Blockchain verified DNA is also interesting for the food industry. You might remember the 2013-2014 European horse meat scandal, where meat products across multiple European countries contained undeclared horse meat. Having the DNA of meat products registered on a blockchain, will make it harder to sell horse meat as beef.
“Treum, a ConsenSys funded blockchain software developer, has built an interface in conjunction with Verified Organic, a similar company, that allows farmers to log metadata about their crop yield—the fertiliser being used, the type and variety of seed being planted, and the irrigation technique—and timestamp it to the Ethereum network, allowing auditors to verify that the food has originated where the farmers say it has originated.”
For the farmers in this article the app replaces Excel. The app also enables them to make immutable claims about their product. However, immutable is not necessarily synonymous for true.
Insight from this read
A new industry might create the need for a new type of farm management platform, since it might attract new agrienterpeneurs that are not used to the existing farm management platforms. They might have different demands from farm management platforms, like a slick UX and UI.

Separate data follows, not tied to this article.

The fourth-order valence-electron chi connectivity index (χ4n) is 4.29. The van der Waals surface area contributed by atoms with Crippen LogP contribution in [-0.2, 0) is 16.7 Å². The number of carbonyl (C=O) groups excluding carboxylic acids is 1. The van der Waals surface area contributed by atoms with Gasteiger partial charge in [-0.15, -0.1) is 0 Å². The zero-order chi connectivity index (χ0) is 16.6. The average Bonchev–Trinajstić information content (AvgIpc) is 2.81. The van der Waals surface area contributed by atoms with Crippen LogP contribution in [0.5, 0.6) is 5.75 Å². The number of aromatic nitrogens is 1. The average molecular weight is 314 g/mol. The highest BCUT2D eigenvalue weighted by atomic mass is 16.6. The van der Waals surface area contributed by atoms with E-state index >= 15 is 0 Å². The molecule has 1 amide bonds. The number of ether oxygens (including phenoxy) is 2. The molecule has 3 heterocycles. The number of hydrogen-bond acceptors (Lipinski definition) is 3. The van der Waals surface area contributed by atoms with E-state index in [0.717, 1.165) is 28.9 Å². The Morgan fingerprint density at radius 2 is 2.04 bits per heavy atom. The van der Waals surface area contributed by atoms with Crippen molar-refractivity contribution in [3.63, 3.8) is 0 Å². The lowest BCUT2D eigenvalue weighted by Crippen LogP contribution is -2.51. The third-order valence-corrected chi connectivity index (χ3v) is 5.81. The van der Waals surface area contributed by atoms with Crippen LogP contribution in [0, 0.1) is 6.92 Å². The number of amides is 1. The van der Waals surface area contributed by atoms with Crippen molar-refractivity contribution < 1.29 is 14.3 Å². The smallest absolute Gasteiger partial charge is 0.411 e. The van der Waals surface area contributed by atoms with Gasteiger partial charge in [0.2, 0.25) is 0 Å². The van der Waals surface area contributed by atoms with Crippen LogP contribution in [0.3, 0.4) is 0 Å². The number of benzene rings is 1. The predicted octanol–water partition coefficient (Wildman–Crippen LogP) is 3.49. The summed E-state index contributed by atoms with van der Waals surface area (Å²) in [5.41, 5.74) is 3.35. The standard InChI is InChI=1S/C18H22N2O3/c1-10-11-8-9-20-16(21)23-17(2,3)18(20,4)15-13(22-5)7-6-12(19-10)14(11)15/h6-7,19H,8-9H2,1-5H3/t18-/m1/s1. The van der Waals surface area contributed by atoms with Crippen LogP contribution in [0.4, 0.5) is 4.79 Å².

Blockchain can work as an added feature for a farm management platform, both in the cannabis industry as in agrifood. Blockchain can help farmers make immutable claims about their farming processes. However, as the article shows, all the ‘proof’ this blockchain solution gathers of the input of the farmer is the farmers word. That means if the farmer makes a mistake or lies, it’s recorded in the blockchain as the truth. Therefore, for this app to make fraud-free claims to consumers, the option of adding documents and tests as additional proof is needed. Currently, as the article suggests the app can be used by auditors to gather information before doing audits, but it doesn’t make proven claims to end consumers.
Incorporate these insights
For agrifood professionals it recommended to keep an eye on the growing cannabis industry. This industry has a need and a budget for technological advancement. What can the agrifood industry ‘borrow’ from the marijuana industry?
The other way around, agrifood already has established technologies and practices in place. Cannabis professionals should consider looking at these practices before re-inventing the wheel (or the concept of farm management platforms).
If you have a question or if you would like to discuss this blog. Feel free to join the Strike Two Summit LinkedIn group, our next meetup and the Strike Two Summit We’d like to hear from you and we’re happy to answer your questions.
This was the 10th issue of The Fork’s monthly newsletter. Every month we choose a hot topic and curate and select the most relevant article’s, report and news surrounding this topic to bring you up to date! It is our mission to make sure you get all the info you need to stay ahead of this new technology in one single mail per month.